This was using way more leverage than I’d like to though (I took the wheel off and wedged a block of wood between the forks). Think I’ll have to take it to the bike shop and see if they can have a go with it in a vice. After i’ve let some penetrene soak in for a day or too. (assuming the hardware shop has something like that).

Vinegar is acidic, not basic (alkaline), it’s acetic acid. Baking soda (sodium bicarbonate) is alkaline. Both are weak, both won’t do anything. Stronger acids will, but they’ll also attack steel.

They’re all water based when you make up a solution. Unless you were planning to mix NaOH with an alcohol or oil :? (neither of which will work mind you).

If you want to brace the fork, you’re better off clamping the crown and top of the blades in a vice (with wood either side so you don’t damage it.). Putting a piece of wood in the fork ends and using that as a lever is likely to bend the blades, ruining the bike’s alignment.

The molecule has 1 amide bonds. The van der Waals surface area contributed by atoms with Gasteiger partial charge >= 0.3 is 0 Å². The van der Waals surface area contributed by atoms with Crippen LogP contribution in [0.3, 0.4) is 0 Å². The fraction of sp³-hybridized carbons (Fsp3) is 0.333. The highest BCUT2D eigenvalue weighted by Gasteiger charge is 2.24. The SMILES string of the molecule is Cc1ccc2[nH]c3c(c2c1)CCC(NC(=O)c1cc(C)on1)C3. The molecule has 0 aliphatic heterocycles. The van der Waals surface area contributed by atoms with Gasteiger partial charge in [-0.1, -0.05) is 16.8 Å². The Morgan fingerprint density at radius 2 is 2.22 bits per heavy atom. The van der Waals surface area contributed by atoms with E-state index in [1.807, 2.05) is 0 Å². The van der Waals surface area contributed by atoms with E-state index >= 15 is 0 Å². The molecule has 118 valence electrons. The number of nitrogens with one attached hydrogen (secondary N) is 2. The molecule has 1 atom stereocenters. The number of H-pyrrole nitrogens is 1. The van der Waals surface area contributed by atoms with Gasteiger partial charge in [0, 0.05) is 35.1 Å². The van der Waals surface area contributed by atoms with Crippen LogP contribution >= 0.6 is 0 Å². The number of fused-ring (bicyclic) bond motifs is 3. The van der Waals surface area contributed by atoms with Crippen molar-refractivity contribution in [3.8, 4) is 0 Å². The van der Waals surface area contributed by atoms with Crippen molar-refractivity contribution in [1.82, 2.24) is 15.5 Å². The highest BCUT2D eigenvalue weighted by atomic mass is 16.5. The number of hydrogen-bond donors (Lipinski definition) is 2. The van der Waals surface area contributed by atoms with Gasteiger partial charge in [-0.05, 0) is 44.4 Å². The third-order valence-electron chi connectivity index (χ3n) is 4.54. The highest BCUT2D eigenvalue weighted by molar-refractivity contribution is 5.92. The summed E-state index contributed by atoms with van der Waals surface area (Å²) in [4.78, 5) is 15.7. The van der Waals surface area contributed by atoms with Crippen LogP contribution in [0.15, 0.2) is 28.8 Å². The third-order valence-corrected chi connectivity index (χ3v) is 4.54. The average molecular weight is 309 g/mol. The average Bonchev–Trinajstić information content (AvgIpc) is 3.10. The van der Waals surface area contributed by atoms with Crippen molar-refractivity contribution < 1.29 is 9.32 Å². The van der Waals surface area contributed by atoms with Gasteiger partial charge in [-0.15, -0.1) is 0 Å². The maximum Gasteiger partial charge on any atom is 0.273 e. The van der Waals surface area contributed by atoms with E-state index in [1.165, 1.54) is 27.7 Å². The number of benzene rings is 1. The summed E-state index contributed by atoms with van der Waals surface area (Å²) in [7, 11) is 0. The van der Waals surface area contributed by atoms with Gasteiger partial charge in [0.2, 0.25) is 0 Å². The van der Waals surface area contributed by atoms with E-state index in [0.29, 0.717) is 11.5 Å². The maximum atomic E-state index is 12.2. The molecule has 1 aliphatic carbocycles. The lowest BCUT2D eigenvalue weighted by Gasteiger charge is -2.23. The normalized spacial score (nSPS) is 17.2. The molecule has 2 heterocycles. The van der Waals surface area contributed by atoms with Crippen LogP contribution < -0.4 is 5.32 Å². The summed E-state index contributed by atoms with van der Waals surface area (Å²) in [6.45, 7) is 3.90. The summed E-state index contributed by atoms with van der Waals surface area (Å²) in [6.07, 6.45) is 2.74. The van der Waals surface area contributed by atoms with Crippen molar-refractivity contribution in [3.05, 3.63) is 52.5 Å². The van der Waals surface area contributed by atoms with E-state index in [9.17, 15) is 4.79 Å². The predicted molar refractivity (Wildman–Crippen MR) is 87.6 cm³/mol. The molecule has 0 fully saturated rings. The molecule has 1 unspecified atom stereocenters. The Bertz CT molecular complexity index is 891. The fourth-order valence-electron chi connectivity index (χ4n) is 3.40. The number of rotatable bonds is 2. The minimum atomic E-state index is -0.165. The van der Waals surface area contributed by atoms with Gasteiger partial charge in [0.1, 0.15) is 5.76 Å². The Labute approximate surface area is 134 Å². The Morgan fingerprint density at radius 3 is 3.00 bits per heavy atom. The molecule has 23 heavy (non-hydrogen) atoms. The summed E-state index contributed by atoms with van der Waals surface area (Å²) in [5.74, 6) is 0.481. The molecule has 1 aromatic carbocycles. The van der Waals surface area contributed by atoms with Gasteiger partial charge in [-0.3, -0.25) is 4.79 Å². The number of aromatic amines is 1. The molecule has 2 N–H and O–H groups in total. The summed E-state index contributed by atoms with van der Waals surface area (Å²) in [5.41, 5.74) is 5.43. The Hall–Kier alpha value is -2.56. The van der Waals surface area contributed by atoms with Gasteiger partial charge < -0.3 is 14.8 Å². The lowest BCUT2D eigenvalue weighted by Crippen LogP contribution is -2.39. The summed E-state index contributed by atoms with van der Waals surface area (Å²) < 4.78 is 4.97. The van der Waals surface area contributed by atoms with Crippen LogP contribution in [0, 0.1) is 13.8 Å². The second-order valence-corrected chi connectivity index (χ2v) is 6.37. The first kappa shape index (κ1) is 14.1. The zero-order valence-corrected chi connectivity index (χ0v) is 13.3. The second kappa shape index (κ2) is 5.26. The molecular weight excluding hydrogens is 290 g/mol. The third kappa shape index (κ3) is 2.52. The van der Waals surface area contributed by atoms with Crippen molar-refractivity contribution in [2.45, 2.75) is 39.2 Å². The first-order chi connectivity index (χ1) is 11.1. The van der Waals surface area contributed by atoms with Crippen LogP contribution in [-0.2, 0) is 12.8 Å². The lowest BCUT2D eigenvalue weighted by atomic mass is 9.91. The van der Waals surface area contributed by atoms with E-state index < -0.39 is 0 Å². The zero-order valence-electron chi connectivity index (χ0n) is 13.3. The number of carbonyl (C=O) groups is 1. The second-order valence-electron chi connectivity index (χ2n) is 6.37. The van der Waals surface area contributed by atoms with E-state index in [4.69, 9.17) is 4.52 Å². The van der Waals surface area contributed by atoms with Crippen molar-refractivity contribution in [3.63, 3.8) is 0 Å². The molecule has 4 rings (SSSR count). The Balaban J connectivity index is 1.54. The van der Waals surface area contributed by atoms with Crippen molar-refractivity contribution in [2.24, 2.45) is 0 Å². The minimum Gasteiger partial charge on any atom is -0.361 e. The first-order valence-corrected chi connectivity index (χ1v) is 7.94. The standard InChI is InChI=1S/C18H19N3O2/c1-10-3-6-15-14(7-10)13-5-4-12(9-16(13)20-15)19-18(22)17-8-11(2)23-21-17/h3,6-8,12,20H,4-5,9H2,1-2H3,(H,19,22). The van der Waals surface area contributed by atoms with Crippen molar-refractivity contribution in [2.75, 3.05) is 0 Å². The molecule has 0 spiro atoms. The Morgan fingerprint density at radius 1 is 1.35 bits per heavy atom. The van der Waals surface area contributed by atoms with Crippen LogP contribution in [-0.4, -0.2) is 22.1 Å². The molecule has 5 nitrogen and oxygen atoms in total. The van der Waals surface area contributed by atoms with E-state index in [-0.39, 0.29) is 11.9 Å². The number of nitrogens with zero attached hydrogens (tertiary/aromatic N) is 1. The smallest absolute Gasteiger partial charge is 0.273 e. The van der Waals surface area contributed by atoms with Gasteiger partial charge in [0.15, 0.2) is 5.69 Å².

Heat up the fork crown and steerer. Stay away from the stem with heat.
Try and keep turning till the stem heats and expands.
Another trick I have used is if the fork has the steerer hole all the way through. Take our the top bolt and then the quill taper of the stem through the bottom of the fork. Turn it all upside down and try driving the stem out with a drift of some sort. Works good on old fucing bianchi’s
You need a good vice and good mix of patience and biffo.


It will also lead to blueline medic, which is an amazing thing in anyone’s book. I highly encourage taking actions leading in this direction.

Sounds like someone’s having a mid youth crisis.

Back on topic though. I had a fork that had done exactly the same, and I feel your pain. Good thing for me though it was only off a shitty beater so I was able to cut the stem and get all caveman on it. If you can move it, it sounds like you’re in a much better position then I was in. Are you sure that the sizes are right and that the stem wasn’t forced in? On mine it was easy to tell that it was alum/steel bonding due to a noticeable gap between the fork and stem.